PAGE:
“My job is not to shock you that this is a twist in the story that Lane kills himself. It’s working on a bunch of levels: Ohmigod, are they really going to get rid of this character? For me, there was a great storytelling piece there, which is that he fails and then you forget about it. But his hostile act and what that does to Don, that’s the story I’m trying to tell. If you can see everything I do coming, if you can see everything coming — at the end of season 1, I heard from people who said they could tell Peggy was pregnant by the end of episode 3. And I was like, “Look, you know what? If you’re that far ahead of it, then you’re probably not enjoying it. I’m fine with that. Don’t watch it.”—Mad Men creator Matthew Weiner talks Peggy, Joan, sci-fi and more about season 5
“But while I was writing protest chants (“We like to eat/fried rice and such/but Hakkasan charges/much too much”), I began to see that the idea was flawed. People might conclude that the problem with Hakkasan is that its prices are too high, and that’s not right. The real problem is that its prices are too high for extremely restrained portions of food that is, in too many cases, about as interesting as a box of paper clips.”—Hakkasan New York, in Midtown - NYTimes.com
“On a recent morning at Murtala Muhammed Airport in Lagos, a pilot for a leading Nigerian carrier opened up about his fears. He will not board his company’s aging Boeing 737s, he said, because they are not maintained properly. Maintenance, he said, is a joke. Safety inspectors have been bribed, he asserted. Pilots have engaged in eccentric behavior in the cockpit, jeopardizing the lives of passengers, he said. Finished with his indictment, the pilot left to fly his plane.”—
Oh, and don’t check your bags, what with the people breaking into the cargo hold AS THE PLANE TAXIS ON THE RUNWAY.
“The very first chicken, Clarabelle, dated to the late 1950s, when the fair was across the street at 7-9 Mott Street, according to the book “Manhattan’s Chinatown” by Daniel Ostrow. Clarabelle did not play tick-tack-toe there, apparently picking up the game some time after the fair moved to its current home at 8 Mott Street. The arcade also featured its share of dancing chickens, but they merely provided entertainment; the tick-tack-toe-playing chickens offered a challenge and the faint hope of a reward: a bag of fortune cookies to the player who managed to defeat the chicken. “We go a week sometimes and nobody beats a chicken,” said Bunky Boger, an animal trainer from Lowell, Ark., who is the best-known source of tick-tack-toe-playing chickens.”—Chinatown Fair Returns, but Without Chicken Playing Tick-Tack-Toe - NYTimes.com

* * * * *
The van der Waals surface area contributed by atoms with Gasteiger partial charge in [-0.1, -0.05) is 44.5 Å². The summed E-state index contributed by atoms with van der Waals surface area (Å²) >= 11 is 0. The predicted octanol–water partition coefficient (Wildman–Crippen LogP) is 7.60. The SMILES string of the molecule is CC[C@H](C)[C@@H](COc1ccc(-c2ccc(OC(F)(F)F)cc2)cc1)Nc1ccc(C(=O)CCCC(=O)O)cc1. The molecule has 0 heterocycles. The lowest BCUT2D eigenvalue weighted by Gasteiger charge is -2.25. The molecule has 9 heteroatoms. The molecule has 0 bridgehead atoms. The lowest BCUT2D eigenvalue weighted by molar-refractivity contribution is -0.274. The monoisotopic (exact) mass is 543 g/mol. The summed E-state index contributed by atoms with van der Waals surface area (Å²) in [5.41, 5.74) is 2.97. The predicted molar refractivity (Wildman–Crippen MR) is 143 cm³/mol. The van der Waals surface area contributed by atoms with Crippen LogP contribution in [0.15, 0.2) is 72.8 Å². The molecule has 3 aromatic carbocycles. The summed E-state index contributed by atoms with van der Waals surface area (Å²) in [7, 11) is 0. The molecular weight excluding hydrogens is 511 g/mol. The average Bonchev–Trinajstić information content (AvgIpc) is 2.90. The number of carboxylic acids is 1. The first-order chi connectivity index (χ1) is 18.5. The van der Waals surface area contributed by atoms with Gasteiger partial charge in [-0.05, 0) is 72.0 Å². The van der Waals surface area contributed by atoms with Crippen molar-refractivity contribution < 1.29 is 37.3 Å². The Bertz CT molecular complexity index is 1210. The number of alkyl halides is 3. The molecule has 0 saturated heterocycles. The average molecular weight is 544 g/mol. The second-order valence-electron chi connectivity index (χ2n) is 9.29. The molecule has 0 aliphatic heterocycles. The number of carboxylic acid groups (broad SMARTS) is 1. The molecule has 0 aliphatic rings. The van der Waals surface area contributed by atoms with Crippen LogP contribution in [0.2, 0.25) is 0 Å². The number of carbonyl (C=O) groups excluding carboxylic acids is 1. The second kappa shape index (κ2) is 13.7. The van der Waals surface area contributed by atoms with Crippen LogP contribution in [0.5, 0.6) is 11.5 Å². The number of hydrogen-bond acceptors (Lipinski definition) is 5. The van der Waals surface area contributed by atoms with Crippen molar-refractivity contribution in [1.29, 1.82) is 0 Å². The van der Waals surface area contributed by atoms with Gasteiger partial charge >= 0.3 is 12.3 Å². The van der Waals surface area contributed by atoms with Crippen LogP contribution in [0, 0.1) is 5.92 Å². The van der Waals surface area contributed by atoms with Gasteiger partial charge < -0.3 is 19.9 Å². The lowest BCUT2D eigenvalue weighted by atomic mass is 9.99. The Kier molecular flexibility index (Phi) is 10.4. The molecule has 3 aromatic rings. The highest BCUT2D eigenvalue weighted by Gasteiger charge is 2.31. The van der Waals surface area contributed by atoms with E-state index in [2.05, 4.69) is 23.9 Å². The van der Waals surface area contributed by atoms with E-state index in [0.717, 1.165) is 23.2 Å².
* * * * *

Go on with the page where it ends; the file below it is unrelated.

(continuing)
“Ms. Fleiss, Ms. Roney and Ms. Gugnani all have husbands with high-powered jobs, so there are no stay-at-home fathers to take charge of their households. On the other hand, financial resources for child care are ample.”—
Right, it’s really hard to balance the babysitter and a job and a big apartment. NYT needs to find real humans or put this in the style section.
“No, definitely not a dustbuster. (Also, honestly, what’s a dustbuster?) Anyway, the answer is there is no answer. Or perhaps the answer … is in the question. No, there is no answer. We are all doomed to live in floaty, clingy nests of our own hair forever. All our loved ones are, too, until they no longer love us, which may be tomorrow. Next question.”—
I love everything about this. (The post, not vacuum hair)
“(Many disclosures here: Hsieh is an investor in PandoDaily, and Paul Carr’s company Not Safe For Work Corp. My husband is also the director of photography for The Downtown Project, and I spend roughly a week a month living inside Hsieh’s grand experiment.)”—
Was hanging in downtown Vegas last night and the overall vibe from people on the Zappos undertaking was positive. At Downtown Cocktail Room, in fact, Zappos is their landlord. All very cool. This is a LOT of disclosure but it speaks to how tightly integrated the startup scene is Vegas is. I hope, anyway.
“I was in a car with him once, driving to the airport from a campaign event in which he had expressed his support for South Carolina shrimpers who wanted to ban the import of Vietnamese shrimp. I asked him whether voters of the Red Lobster persuasion would be willing to pay the far higher price of home-caught shrimp. And when he waved the point away, I asked him about the trade implications, and what it would mean to the Vietnamese shrimp farmers. Edwards stared out the window and finally drawled: “You really care a whole lot about shrimp, don’t you?”—John Edwards and the Shrimp - NYTimes.com